Justice Department, Department of Agriculture Host Inaugural Rural and Tribal Elder Justice Summit
Today, the United States Department of Justice and Department of Agriculture hosts the first Rural and Tribal Elder Justice Summit in Des Moines, Iowa. Acting Attorney General Matthew Whitaker and Secretary Sonny Perdue for the Department of Agriculture announced the summit in a joint statement on June 15, 2018. The Summit will focus on supporting the efforts of elder justice professionals to combat elder abuse and financial exploitation in rural and tribal communities.
“Exploitation of our seniors is a despicable crime,” Acting Attorney General Matthew Whitaker said. “Under this administration, the Department of Justice has taken sweeping action to stop crimes of elder fraud and abuse, and we are working to do more. Unfortunately, such crimes pose a special challenge in rural communities like the one where I grew up, in which law enforcement agencies can be spread thin and where there often are fewer support services available. Today’s summit reflects the Department’s commitment to ensuring that our state and local partners have the most current resources and robust support to combat elder fraud and abuse in their communities. We all have a role to play in this fight and I am grateful for the support of Secretary Perdue and all of our federal, state and local partners who made this summit possible as we advance the goal of elder justice in rural America.”
“We often talk about wanting to leave this country in better shape than we found it for the benefit of future generations, but too often the care of those from older generations is overlooked," said Secretary Perdue. "The abuse and neglect of senior citizens is something that no civilized society should tolerate. President Trump has prioritized increasing the quality of life in rural America, including in tribal communities, and that encompasses caring for our elderly as well. Elder justice means protecting seniors from all forms of abuse and we cannot achieve true prosperity in every corner of America without it.”
Over the course of two days, elder justice professionals serving and working with older adults in rural and tribal communities around the country will come together to: (1) gain a better understanding of the challenges rural and tribal communities face in responding to elder abuse; (2) identify promising practices, resources, and tools available to rural and tribal communities; and (3) foster greater collaboration at the tribal, local, state, and federal levels in order to serve elders from rural and tribal communities.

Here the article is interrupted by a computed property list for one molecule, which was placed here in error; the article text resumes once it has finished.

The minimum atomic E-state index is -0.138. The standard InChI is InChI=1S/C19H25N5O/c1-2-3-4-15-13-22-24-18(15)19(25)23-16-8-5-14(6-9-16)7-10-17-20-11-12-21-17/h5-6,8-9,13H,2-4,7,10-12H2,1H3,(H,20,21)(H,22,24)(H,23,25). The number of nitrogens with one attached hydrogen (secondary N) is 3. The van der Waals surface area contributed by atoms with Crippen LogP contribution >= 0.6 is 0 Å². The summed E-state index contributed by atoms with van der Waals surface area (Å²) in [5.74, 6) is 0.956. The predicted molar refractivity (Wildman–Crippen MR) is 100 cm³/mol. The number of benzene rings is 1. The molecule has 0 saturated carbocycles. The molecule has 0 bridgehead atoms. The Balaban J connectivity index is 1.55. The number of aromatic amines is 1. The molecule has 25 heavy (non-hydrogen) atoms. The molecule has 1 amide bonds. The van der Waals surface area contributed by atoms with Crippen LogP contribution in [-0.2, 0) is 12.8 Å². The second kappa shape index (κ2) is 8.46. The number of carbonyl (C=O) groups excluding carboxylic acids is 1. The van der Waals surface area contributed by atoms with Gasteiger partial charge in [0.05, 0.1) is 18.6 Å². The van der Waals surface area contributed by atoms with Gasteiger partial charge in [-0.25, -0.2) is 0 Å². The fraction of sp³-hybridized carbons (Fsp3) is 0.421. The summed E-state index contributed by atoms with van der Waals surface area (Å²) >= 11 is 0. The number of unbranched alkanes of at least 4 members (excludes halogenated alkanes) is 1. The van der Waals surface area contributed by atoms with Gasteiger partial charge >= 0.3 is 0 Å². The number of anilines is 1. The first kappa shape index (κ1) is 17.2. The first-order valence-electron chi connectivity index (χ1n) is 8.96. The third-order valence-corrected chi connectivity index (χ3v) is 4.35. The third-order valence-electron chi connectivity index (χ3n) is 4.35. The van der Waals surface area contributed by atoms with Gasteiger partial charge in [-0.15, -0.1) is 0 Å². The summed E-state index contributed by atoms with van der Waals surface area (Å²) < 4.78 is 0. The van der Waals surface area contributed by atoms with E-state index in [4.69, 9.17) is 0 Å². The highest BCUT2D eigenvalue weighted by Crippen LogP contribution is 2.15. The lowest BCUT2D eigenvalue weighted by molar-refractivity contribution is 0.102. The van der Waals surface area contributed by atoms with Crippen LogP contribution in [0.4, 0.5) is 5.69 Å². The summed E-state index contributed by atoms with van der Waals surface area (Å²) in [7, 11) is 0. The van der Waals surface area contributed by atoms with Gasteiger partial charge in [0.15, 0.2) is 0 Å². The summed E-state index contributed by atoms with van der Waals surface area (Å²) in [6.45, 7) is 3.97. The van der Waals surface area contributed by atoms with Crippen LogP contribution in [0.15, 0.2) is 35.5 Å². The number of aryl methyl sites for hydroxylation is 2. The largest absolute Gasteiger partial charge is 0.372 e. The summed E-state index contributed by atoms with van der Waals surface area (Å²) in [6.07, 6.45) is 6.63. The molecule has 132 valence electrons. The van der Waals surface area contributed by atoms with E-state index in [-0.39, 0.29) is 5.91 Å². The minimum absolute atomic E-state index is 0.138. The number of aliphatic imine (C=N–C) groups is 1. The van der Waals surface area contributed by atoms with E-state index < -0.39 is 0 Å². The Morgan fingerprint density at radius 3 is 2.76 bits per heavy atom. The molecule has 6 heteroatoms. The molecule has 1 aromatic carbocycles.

Following opening remarks, the first day of the Summit will feature a plenary session that will explore the unique challenges and opportunities associated with addressing elder abuse in rural and tribal communities. Subsequent panels will highlight federal efforts to support rural and tribal communities, as well as innovative practices and initiatives currently being used in rural communities and tribal communities to support elder abuse victims. The second day of the Summit, which falls on National Rural Health Day, will feature two panel sessions. The first will focus on harnessing the power of technology to respond to elder abuse in rural and tribal communities, and the second will highlight tools and resources available to combat and report elder financial exploitation. All of the elder justice resources and tools highlighted at the Summit will be available at the Department’s Elder Justice Website.
The Summit was spearheaded by the Department of Justice’s Elder Justice Initiative, in close collaboration with members of the Elder Justice Coordinating Council, including the Department of Health and Human Services, the Department of Agriculture, the Bureau of Consumer Financial Protection, the Department of Veterans Affairs, the Federal Trade Commission, and the Federal Communications Commission. The Department of Justice also worked closely with the ABA Commission on Law and Aging, the National Association of Area Agencies on Aging, and the National Adult Protective Services Association.
Since President Trump signed the bipartisan Elder Abuse Prevention and Prosecution Act (EAPPA) into law, The Department of Justice has participated in hundreds of enforcement actions in criminal and civil cases that targeted or disproportionately affected seniors. In particular, this past February the Attorney General announced the largest elder fraud enforcement action in American history, charging more than 200 defendants in a nationwide elder fraud sweep. The Department has likewise conducted hundreds of trainings and outreach sessions across the country since the passage of the Act.
Elder justice refers to a society’s response to elder abuse, which includes physical abuse, caregiver neglect, financial exploitation, psychological abuse, sexual abuse, and abandonment.
Elder fraud complaints may be filed with the FTC at www.ftccomplaintassistant.gov or at 877-FTC-HELP. The Department of Justice provides a variety of resources relating to elder fraud victimization through its Office of Victims of Crime, which can be reached at www.ovc.gov. Additional elder justice resources, training, and outreach materials can be found at the Elder Justice Website (at www.elderjustice.gov).